Air pollution and bronchiolitis : a case-control study in Antwerp, Belgium
This case-control study aimed to investigate the association between short-term (1 to 5 days) and medium-term (31 days) exposure to air pollutants (PM2.5, PM10, BC, NO2) at home/daycare and the risk of 'severe bronchiolitis' (defined as 'requiring hospitalization for bronchiolitis') in children under 2 years in Antwerp, Belgium. We included 118 cases and 79 controls admitted to three general hospitals from October 2020 to June 2021. Exposure levels were predicted using an interpolation model based on fixed measuring stations. We used unconditional logistic regression analysis to assess associations, with adjustment for potential confounders. There were hardly any significant differences in the day-to-day air pollution values between cases and controls. Medium-term (31 days) exposure to PM2.5, PM10, and NO2 was however significantly higher in cases than controls in univariate analysis. Logistic regression revealed an association between severe bronchiolitis and interquartile range (IQR) increases of PM2.5 and PM10 at home and in daycare, as well as IQR increases of NO2 in daycare. Controls were however overrepresented in low pollution periods. Time-adjustment reduced the odds ratios significantly at home for PM2.5 and PM10 (aOR 1.54, 95%CI 0.51-4.65; and 2.69, 95%CI 0.94-7.69 respectively), and in daycare for. PM2.5 (aOR 2.43, 95%CI 0.58-10.1). However, the association between severe bronchiolitis and medium-term air pollution was retained in daycare for IQR increases of PM10 (aOR 5.13, 95%CI 1.24-21.28) and NO2 (aOR 3.88, 95%CI 1.56-9.61) in the time-adjusted model. Conclusion: This study suggests a possible link between severe bronchiolitis and medium-term (31 days) air pollution exposure (PM10 and NO2), particularly in daycare. Larger studies are warranted to confirm these findings. What is Known: • Bronchiolitis is a leading cause of hospitalization in infants globally and causes a yearly seasonal wave of admissions in paediatric departments worldwide. • Existing studies, mainly from the USA, show heterogeneous outcomes regarding the association between air pollution and bronchiolitis. What is New: • There is a possible link between severe bronchiolitis and medium-term (31 days) air pollution exposure (PM10 and NO2), particularly in daycare. • Larger studies are needed to validate these trends.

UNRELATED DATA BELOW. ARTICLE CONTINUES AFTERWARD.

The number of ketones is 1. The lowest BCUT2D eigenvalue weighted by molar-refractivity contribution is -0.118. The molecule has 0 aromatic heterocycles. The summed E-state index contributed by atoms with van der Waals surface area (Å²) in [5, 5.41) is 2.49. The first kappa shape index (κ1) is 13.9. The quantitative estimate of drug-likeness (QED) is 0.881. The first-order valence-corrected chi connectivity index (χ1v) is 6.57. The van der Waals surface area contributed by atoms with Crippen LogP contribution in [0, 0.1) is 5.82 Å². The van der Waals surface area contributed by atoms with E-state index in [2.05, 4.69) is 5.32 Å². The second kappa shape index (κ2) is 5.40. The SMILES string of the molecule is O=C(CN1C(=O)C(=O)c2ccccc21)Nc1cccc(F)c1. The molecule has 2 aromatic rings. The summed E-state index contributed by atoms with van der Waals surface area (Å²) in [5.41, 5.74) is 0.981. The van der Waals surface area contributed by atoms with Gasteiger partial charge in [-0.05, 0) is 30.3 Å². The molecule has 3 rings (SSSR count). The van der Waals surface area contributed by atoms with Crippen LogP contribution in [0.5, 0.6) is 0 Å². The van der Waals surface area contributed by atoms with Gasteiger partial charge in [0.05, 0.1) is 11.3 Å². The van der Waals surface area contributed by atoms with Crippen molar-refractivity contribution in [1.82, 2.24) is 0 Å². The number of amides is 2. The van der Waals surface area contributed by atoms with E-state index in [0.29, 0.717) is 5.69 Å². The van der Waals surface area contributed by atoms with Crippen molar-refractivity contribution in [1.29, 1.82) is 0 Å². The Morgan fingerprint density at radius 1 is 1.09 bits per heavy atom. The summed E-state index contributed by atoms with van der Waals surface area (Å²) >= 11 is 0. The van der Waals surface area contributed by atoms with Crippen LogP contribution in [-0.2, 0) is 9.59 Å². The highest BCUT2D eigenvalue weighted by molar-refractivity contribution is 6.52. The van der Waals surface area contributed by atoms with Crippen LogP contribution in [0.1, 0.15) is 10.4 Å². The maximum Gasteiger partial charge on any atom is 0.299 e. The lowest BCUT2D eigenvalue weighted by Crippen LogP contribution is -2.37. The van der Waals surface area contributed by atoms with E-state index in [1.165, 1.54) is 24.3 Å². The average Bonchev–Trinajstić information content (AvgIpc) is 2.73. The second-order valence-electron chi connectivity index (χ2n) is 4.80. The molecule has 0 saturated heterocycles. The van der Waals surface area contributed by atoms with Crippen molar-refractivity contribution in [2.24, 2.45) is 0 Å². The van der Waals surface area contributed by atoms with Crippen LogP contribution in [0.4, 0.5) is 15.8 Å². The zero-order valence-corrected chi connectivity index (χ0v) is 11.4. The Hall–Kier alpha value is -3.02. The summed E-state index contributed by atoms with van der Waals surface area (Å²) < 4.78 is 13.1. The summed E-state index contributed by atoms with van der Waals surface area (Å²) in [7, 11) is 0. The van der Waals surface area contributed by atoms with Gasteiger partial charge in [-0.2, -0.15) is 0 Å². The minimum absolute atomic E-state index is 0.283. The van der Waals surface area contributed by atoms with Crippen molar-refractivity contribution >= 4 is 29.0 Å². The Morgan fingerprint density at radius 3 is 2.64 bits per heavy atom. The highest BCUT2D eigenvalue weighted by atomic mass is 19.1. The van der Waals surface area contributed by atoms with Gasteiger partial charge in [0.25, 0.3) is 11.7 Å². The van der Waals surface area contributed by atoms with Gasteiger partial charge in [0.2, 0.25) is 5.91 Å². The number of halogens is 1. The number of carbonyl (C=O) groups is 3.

Source (journal)
European journal of pediatrics. - Berlin, 1975, currens
Berlin : 2024
0340-6199 [print]
1432-1076 [online]
183 (2024) , p. 2431-2442
Pubmed ID
Full text (Publisher's DOI)
Full text (open access)
The author-created version that incorporates referee comments and is the accepted for publication version Available from 12.09.2024
Full text (publisher's version - intranet only)
Research group
Publication type
Publications with a UAntwerp address
External links
Creation 17.03.2024
Last edited 24.04.2024
To cite this reference